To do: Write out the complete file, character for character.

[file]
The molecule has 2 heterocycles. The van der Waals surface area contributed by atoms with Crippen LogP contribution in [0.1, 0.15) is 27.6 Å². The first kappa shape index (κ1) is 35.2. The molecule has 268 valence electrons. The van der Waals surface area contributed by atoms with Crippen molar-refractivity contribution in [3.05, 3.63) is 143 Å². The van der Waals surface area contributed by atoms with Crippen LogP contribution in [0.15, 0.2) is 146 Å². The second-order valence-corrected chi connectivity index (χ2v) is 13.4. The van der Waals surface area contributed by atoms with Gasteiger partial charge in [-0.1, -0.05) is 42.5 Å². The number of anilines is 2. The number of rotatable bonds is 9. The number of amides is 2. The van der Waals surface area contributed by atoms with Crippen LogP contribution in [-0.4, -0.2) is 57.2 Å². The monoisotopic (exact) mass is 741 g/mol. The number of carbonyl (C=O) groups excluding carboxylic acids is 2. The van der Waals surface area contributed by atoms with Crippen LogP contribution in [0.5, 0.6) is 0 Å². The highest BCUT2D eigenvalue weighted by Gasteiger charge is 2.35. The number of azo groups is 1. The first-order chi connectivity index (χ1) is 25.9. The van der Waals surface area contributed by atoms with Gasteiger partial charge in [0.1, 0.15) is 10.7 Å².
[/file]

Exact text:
The molecule has 2 heterocycles. The van der Waals surface area contributed by atoms with Crippen LogP contribution in [0.1, 0.15) is 27.6 Å². The first kappa shape index (κ1) is 35.2. The molecule has 268 valence electrons. The van der Waals surface area contributed by atoms with Crippen molar-refractivity contribution in [3.05, 3.63) is 143 Å². The van der Waals surface area contributed by atoms with Crippen LogP contribution in [0.15, 0.2) is 146 Å². The second-order valence-corrected chi connectivity index (χ2v) is 13.4. The van der Waals surface area contributed by atoms with Gasteiger partial charge in [-0.1, -0.05) is 42.5 Å². The number of anilines is 2. The number of rotatable bonds is 9. The number of amides is 2. The van der Waals surface area contributed by atoms with Crippen LogP contribution in [-0.4, -0.2) is 57.2 Å². The monoisotopic (exact) mass is 741 g/mol. The number of carbonyl (C=O) groups excluding carboxylic acids is 2. The van der Waals surface area contributed by atoms with Crippen LogP contribution in [0.5, 0.6) is 0 Å². The highest BCUT2D eigenvalue weighted by Gasteiger charge is 2.35. The number of azo groups is 1. The first-order chi connectivity index (χ1) is 25.9. The van der Waals surface area contributed by atoms with Gasteiger partial charge in [0.1, 0.15) is 10.7 Å².